Perhaps its significance was clear only in hindsight, but 1994 was a ‘bit of a year’ as they say, for IWC.
The most widely known reason for this was the release, that year, of the Mark XII, which had been launched in 1993. A watch that was focused on simple functionality, it was the successor to the Mark XI (itself the subject of a modern tribute a couple of years ago), and a nod to historical pilots watches and the history of IWC in this field.
The Mark XII may have seemed plain, but that was its whole point. It paid tribute to the pilot’s watches that came before it, to its military antecedents and milspec pieces, and to the status and longeivity of the Mark XI.
It was also the same year in which the Ceramic Fliegerchronograph (Ref. 3705), the object of which today’s new watch is an homage, was launched.
It was the brand’s first pilot’s watch with a case made of black zirconium oxide ceramic and only made for a handful of years (1994-1998), with an end run of 1,000 pieces. A stainless steel variant, the Ref. 3706, was also released in 1994. It was obviously significantly less expensive (half the price) than the Ref.3705, and was a commercial success, ceasing production in 2005. Both models were 39mm with a thickness of 14.6mm, and powered by calibres based on the ETA 7750. In the case of the Ref.3705 it was the Cal.7902. Three different movements were used in Ref. 3706 – Cal.7902 (1994-1998), Cal.7912 (1997-1998), and Cal.7922 (1999-2005).
As was the case with the Mark XI, although it was lauded by IWC enthusiasts at its launch, it was only with the passing of time that the Ref.3705 gained broader traction.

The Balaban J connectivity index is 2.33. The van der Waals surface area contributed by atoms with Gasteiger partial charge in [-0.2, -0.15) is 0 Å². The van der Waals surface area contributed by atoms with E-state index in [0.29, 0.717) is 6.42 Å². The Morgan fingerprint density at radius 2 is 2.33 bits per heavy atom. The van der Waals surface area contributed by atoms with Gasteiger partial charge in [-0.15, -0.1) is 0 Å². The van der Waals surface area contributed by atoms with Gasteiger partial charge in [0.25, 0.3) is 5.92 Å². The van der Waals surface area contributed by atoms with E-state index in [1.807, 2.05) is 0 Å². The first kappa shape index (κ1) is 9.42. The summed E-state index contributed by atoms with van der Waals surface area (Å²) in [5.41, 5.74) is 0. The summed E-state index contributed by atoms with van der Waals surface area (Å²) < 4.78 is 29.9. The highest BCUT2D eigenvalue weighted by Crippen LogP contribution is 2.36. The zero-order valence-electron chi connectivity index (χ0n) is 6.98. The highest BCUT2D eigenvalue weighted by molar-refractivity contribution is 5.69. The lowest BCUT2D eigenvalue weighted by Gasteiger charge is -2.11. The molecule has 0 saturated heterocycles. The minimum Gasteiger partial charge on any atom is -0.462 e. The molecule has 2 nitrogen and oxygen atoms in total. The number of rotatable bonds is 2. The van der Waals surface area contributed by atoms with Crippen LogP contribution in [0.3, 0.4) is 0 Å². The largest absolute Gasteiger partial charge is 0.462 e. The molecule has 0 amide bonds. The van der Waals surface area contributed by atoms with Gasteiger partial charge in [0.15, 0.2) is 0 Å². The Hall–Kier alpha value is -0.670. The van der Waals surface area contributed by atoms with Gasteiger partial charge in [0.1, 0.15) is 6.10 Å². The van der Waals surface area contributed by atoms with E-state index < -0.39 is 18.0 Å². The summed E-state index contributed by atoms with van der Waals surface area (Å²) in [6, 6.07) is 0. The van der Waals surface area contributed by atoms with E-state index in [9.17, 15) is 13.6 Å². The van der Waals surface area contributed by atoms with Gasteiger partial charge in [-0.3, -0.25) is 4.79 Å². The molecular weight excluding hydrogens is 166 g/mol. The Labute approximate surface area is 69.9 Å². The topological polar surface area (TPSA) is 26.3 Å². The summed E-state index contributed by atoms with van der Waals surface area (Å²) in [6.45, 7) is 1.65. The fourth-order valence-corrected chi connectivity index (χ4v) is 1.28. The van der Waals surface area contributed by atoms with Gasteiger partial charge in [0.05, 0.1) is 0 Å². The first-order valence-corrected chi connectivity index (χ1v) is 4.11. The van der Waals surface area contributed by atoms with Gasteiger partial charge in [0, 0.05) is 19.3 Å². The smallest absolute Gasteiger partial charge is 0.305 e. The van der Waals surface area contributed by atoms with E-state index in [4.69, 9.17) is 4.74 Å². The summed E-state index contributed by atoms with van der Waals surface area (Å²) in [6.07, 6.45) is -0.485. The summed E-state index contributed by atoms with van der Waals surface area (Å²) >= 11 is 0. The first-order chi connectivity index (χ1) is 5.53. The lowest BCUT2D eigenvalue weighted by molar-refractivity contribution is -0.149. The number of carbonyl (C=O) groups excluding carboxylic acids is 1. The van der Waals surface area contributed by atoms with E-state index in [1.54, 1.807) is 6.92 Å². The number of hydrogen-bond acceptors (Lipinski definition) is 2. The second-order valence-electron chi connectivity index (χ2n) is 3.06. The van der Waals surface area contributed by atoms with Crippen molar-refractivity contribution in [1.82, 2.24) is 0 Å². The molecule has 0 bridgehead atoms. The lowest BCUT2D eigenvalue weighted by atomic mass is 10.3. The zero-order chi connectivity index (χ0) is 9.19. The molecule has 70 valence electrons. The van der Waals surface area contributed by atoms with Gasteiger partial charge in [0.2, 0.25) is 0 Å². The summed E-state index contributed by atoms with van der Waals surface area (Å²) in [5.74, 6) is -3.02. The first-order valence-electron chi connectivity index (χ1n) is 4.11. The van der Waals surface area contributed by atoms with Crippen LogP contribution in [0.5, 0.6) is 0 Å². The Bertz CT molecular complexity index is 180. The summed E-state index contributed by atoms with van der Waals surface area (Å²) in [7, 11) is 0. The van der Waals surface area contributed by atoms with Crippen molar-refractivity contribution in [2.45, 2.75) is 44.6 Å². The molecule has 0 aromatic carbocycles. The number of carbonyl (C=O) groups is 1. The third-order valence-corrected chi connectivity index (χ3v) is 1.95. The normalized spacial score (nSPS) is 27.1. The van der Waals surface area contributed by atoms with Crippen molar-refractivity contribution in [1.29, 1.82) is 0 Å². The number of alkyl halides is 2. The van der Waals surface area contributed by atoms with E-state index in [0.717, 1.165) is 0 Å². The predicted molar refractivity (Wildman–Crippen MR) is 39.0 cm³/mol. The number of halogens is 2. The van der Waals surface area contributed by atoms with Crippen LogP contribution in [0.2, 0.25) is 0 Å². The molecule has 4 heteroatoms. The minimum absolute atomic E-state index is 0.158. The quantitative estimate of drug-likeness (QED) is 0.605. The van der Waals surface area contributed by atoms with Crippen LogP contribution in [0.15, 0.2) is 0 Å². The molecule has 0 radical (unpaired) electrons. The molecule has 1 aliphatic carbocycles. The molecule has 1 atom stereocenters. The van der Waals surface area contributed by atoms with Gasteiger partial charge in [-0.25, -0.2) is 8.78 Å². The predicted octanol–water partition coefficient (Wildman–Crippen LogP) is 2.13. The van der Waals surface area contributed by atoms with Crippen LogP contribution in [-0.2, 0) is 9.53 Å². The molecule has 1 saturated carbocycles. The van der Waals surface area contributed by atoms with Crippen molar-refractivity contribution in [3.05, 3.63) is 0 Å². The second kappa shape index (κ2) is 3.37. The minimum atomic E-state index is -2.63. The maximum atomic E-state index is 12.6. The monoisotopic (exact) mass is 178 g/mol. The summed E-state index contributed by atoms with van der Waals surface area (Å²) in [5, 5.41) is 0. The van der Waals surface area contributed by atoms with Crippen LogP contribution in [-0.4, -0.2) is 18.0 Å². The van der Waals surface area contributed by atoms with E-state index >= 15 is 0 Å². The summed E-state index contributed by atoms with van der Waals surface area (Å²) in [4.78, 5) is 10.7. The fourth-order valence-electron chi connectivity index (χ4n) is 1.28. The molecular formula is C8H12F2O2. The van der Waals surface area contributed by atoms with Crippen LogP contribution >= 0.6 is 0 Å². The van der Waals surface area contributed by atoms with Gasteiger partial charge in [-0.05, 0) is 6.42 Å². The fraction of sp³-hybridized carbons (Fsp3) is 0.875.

This new (fittingly limited) edition keeps the dial design of the original, but fittingly brings the then advanced case material forward to the 2020s by now using Ceratanium®, IWC’s proprietary alloy blend of ceramic and titanium that was created to make a case material that is both ligh and strong (not to mention, suitable for metal-sensitive skins). It is not just the case, but also the pushers and pin buckle are also made of Ceratanium®.
Along a larger size (41mm) and new case material, there is obviously an update of the movement as well. It is now the in-house Calibre 69380 column wheel chronograph, which beats at 28,800VPH and has a power reserve of 48 hours.
The Pilot’s Watch Chronograph Edition “Tribute to 3705” (Ref. 387905) has a dial that is the same as the original, with the chronograph counters at 9 o’clock and 12 o’clock and a small seconds at 6 o’clock. There is also a date and date display at 3 o’clock.
Although it was not launched until after his departure, the Ref. 3705 Ceramic Fliegerchronograph was conceived during the tenure of Günter Blümlein, one of the giants of the watch industry. Born in 1943 in Nuremberg, he began at Junghans, joining IWC in 1981 and eventually becoming Chairman, but also working with Jaeger-LeCoultre, of which he became Chairman of the Board of Directors. In 1990 he and Walter Lange founded the Lange Uhren GmbH, laying the groundwork for the modern success that is A. Lange & Söhne. He became Chairman and CEO of Les Manufactures Horlogerie (LMH) which was bought by Richemont in 2000, after which he headed their watch division.
Herr Blümlein died in 2001 in Schaffhausen. He had purchased a Ref.3705 as a gift for his wife, and with that provenance, it is no surprise that when it was auctioned in 2018 by Phillips, it sold for a healthy $53,750.
Coming on a black calfskin strap, the new Pilot’s Watch Chronograph Edition “Tribute to 3705” is limited to 1,000 pieces, priced at CHF 12,900/ AUD 18,500, and available through IWC.com, wechat, YNAP, and Tmall.
[Photo credit: IWC]